Four Easy Ways U.S. Hotels Could Help Save the Environment

June 3, 2016 by · Leave a Comment 

Many hotels claim they’re interested in saving the planet and they’re demonstrating their commitment by offering to allow travelers to reuse sheets and towels during their multi-day stays.

The lobby of the Bellagio Hotel

The Bellagio Hotel

While this is a small step in the right direction, Yahoo Travel found some other ideas that have been incorporated into hotels around the world that could really make a significant impact in the environment.

Here are a few of our favorites:
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Top Five Technological Advances in Travel

May 18, 2016 by · Leave a Comment 

Technology is changing all aspects of our lives, from how we communicate to how we work to how we watch TV. Even our travel is benefitting from new technological advances.

A screenshot of a Google map

You can now download a localized Google Map to your phone for use even when you don’t have wifi or data access.

In fact, technological and engineering advances top the list of coming travel-related improvements. DestinationTips.com recently published 15 new travel advances we can expect to see, and we picked out a few of our favorites.

If you have a smartphone, you’ll be especially jazzed by what you can do with that ever-expanding, multi-tasking device.

Hilton and Marriott are in the process of updating the mechanisms that lock their guest rooms so travelers can unlock the door using their smartphone. By simply downloading an app when you check in, your phone acts as a key, and you have one less thing to keep track of during your visit.
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Don’t Let Negative Thinking Stop You from Traveling

May 11, 2016 by · Leave a Comment 

Yes, it’s a lot of work to go on a vacation. You have to plan your itinerary, find the best airfare, decide where to stay, and perhaps who to travel with. But everything in life requires effort, and we don’t want to see you miss out on a great experience because of the following negative myths:

It’s too expensive

In case you were waiting to win the lottery, the reality is everything costs money. There’s no free lunch, but there certainly are a plethora of free and discounted sites and activities to participate in, no matter where you decide to go. (Look at the activities you do at home — museums, sporting events, festivals.)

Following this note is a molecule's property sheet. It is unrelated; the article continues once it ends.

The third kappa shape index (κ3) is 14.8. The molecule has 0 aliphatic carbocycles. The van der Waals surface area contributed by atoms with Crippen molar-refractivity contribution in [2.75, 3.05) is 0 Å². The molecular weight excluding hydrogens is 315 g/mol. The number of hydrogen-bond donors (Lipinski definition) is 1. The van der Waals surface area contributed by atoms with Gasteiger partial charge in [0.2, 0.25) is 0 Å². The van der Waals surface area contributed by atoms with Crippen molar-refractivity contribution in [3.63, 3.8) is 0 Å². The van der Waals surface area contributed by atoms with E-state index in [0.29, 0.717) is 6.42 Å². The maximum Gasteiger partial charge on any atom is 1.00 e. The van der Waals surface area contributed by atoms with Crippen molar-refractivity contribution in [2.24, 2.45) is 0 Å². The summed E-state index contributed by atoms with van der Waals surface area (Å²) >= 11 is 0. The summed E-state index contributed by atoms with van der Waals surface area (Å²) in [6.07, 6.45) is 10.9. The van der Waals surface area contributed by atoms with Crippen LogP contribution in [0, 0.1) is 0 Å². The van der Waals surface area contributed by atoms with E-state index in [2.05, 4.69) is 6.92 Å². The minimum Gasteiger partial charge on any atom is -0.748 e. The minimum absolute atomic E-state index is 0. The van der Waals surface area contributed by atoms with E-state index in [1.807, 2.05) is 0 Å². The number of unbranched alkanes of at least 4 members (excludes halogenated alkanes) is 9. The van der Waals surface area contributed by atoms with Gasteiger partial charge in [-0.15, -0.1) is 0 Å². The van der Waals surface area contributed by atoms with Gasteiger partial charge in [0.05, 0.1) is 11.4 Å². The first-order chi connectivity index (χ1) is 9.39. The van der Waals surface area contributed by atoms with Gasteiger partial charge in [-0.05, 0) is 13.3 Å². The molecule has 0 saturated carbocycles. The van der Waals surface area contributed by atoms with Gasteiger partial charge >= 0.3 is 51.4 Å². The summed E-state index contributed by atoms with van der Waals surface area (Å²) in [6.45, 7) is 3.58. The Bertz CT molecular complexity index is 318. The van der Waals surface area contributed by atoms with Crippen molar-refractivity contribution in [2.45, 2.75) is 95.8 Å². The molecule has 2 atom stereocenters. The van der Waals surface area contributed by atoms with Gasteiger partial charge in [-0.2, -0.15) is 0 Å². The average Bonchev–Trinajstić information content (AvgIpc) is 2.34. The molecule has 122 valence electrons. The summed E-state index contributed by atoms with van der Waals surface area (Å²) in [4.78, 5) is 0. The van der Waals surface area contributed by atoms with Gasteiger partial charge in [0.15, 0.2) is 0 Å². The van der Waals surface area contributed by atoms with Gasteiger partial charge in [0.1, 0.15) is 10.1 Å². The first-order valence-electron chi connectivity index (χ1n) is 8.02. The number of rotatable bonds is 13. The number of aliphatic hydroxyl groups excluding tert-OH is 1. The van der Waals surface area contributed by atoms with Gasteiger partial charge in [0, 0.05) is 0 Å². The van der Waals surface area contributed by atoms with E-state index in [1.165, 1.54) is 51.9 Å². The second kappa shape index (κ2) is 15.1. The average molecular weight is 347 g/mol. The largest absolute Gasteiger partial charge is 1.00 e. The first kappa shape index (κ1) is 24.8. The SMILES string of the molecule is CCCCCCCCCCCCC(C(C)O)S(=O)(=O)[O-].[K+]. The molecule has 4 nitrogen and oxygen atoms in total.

Backbid.com screnshot

Backbid.com works like Priceline, but in reverse: hotels bid by offering lower and lower prices to win your business.

And there are ways to take vacations that don’t cost much more than your regular living. For example, if you could drive to a new city 1,000 miles away and stay in an Airbnb apartment, you’re looking at the cost of gas and lodging. You can cook your own food, which you would have to do anyway, and you can just walk around and experience a brand new city for an entire week, and try the inexpensive and discounted activities.
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The VERY First Thing to Do When You Get to Your Hotel

April 15, 2016 by · Leave a Comment 

I can almost tell how my trip is going to go by how efficiently I can get set up when I arrive at my hotel. Unpacking begins with thoughtful packing, and by that I mean strategic placement of items in my luggage or garment bag. So, the first thing I do when I get to my hotel room is remove the items I’ve folded, usually shirts, to assess how they weathered the trip.

This isn’t rocket science, but it stands to reason that folded items will only become more wrinkled the longer they remain folded. Because I really try to avoid ironing if I can possibly help it, my strategic packing begins with placing my folded shirts in the mesh pocket in the lid of my suitcase. This way, the weight of the other items in my bag is not creating more wrinkles than already exist from folding them in the first place.

Travelpro Crew 10 with suiter

Travelpro Crew 10 with suiter

If I have to take dress clothes, I use one of Travelpro’s cases that has a Suiter in it, like the Crew 10 22″ Exp. Rollaboard. This protects my suit coat and pants from excessive wrinkling and creasing. The Travelpro Platinum Magna 2 and Crew 10 50″ Rolling Garment Bag has a foam rollbar to keep pants from creasing in the middle.

Thanks to the miracle of gravity, most wrinkles will hang out with time. That’s why I make hanging my folded items my next priority. Bringing an especially wrinkled item into the bathroom while I shower also helps those folds relax.
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7 Newest Travel Startups

January 28, 2016 by · Leave a Comment 

We’re more mobile than ever, and not just in our day-to-day lives. Over 1 billion of us traveled internationally last year, and that number is expected to increase by three to four percent this year. There’s lots to manage when you’re on the road, and seven companies have new apps to help you get the most from your experience. We found several new travel start-ups and apps that can ease the burdens of travel and make it a lot more fun.